Know Yourself: Good, Clean Deck Building

Today in Know Yourself, we are going to be taking a look at a classic archetype that has been hiding under the surface in modern for some time now. Referred to often as “the roc”, green black midrange has been a magic staple for years, appearing in virtually all formats. While in modern it often appears as Jund or Abzan, recently those two decks have fallen out of favor for the more classic style of Green Black. Today I will be going over Elliot Smith’s version of the deck that placed 22nd in the most recent modern open, and why I feel this return to the deck’s origins is overall more advantageously positioned in the meta currently. Here is the list we are discussing today. I won’t be talking too much about the sideboard, (it’s a fairly standard sideboard as far as G/B/X decks go) but there is enough content in the mainboard worth discussing that I find it worth it to review.

G/B Midrange by Elliot Smith

Creatures (14)

4x Dark Confidant

4x Scavenging Ooze

4x Tarmogoyf

2x Tireless Tracker

Spells (17)

4x Thoughtseize

4x Inquisition of Kozilek

4x Fatal Push

2x Abrupt Decay

2x Maelstrom Pulse

1x Dismember

Planeswalkers (5)

4x Liliana of the Veil

1x Liliana, the Last Hope

Lands (24)

4x Blooming Marsh

4x Verdant Catacombs

2x Overgrown Tomb

3x Field of Ruin

1x Tectonic Edge

3x Swamp

2x Forest

3x Treetop Village

2x Hissing Quagmire

Sideboard (15)

3x Nihil Spellbomb

4x Fulminator Mage

1x Obstinate Baloth

1x Choke

1x Thrun, the Last Troll

2x Collective Brutality

1x Creeping Corrosion

1x Damnation

1x Flaying Tendrils


Here are all of the reasons I love this version of the deck.

  1. 4 thoughtseize / 4 inquisition / 4 Liliana of the Veil

For a very long time there has been a practice in most black decks to play exactly 6 hand hate effects in the mainboard to not flood out of them. The usual split is four inquisition and two thoughtseize being the practice. However, I really like the implementation of having the full set of eight. Much on how I refuse to cut merrow reejerey from my merfolk decks, I love seeing all eight seize effects. The M.O. is this: If you’re going to be the “X” deck, be that deck. If you play merfolk, you are the lord deck. So do NOT cut lords. Here, it’s the same. If you are the thoughtseize hand hate deck, be that deck. Don’t trim and skimp hoping you don’t draw one on turn twelve, just accept that these are the cards that make you function. These twelve cards are the backbone of your baseline interaction of your deck, and the information you gain is one of the big reasons this deck can live in modern.

  1. 4 fatal push / 2 abrupt decay / 2 maelstrom pulse

Much in line with what I mentioned earlier, the one mana removal spell that black got in fatal push makes the removal suite so good in these decks. Fatal push is the universal spell, and the decay and pulse cover the two time frames of the game (3 or less, instant, and any CMC, but as a three mana sorcery) the clean eight removal spells here make the draws you see with this deck superbly consistent. Following that, the 1 dismember taking up the rear as a “modular” spell (anywhere from 1-3 mana) and makes it that much more easy on the user.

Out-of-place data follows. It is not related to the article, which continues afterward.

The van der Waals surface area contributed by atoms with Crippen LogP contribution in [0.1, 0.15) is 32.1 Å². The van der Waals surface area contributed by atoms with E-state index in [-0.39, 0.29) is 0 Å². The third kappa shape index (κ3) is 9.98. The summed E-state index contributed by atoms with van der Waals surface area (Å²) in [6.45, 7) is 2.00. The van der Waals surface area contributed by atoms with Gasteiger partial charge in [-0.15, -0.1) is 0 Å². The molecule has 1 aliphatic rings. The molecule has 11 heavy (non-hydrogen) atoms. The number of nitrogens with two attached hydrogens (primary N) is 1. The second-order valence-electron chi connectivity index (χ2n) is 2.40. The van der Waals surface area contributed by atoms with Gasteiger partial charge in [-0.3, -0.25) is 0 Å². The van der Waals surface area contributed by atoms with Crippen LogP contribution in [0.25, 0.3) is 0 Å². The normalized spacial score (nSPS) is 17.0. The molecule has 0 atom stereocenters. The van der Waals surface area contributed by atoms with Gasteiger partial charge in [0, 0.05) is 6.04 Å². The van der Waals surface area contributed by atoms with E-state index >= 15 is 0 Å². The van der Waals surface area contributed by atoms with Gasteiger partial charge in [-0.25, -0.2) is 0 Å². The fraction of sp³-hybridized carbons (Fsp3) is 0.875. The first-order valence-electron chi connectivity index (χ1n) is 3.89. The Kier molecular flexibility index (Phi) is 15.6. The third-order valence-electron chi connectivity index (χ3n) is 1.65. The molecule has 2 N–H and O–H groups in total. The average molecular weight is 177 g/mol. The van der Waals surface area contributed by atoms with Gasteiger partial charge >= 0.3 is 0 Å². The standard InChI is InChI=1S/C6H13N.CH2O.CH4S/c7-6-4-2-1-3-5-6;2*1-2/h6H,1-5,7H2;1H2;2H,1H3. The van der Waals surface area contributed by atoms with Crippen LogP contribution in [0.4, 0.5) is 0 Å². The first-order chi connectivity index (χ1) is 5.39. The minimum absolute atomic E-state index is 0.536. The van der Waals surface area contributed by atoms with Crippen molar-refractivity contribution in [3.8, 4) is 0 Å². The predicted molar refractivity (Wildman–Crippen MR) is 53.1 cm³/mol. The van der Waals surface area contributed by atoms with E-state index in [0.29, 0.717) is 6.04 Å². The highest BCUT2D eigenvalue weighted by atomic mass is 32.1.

1. 4 tarmogoyf / 4 dark confidant / 4 scavenging ooze

This point of “play 4 of” is starting to feel redundant now, so I’ll keep it short here. 4 of all the best creatures at 2 mana make your deck incredibly consistent, and keeps the deck lean and powerful, and keeps the mana costs down, which synergizes well with my next point, and the rest of the deck. Two tracker to draw cards also helps.

  1. Everything involving this mana base.

If you want a masterclass of how to build a manabase in conjuction with your spells, this is it. The three treetop village synergize well with the eight and disruption spells, given how resource light you are often going to be, and the fact that playing a tap land such as the village or your other creature land, hissing quagmire, makes sure you never skip a beat on tempo. Along with this, a 3 power attacker is great on offense, but the two deathtouch lands make sure you have a land to trade with any creature, since you run more lands than most typical modern decks. Following this, the land has the 4 fast lands as a given, but the 4 fetches coincide with my favorite rule of having more lands to fetch than fetchlands you have, so the 7 possible targets for the catacombs make sure that you never draw to many fetchable lands. And finally, the 3 field of ruin and one tectonic edge being able to destroy the lands you care about but not putting you behind on mana makes it a crucial piece for the tougher land based matchups, especially in game one seeing as there are 4 fulminator mage in the sideboard. All in all, this is top tier land distribution.

  1. 1 Liliana, the Last Hope

This is a special mention for me, because I feel this card really doesn’t get the love it deserves. The 5th Liliana slot with the new planeswalker rule means that this card can hit the board easily, and raise dead that has to be dealt with or it will continue to ruin combat AND has a chance to with the game is nothing to scoff at. In the future, I do expect that this card will see more play, and seeing it pop up even as a one of makes me excited.

In conclusion, I have long been a proponent of more consistent decks in virtually every format I play in, and this is just the crème de la crème for someone like me. If I ever pick up a deck like this for tournament, a list like this is where I will be starting. Congratulations on the top 32, Elliot, and hats off to you for such a well built deck.

But what do you think? Were my points really the reason for success, or was it something different? Let me know in the comments, and I’ll see you all next week!


-Forrest W.


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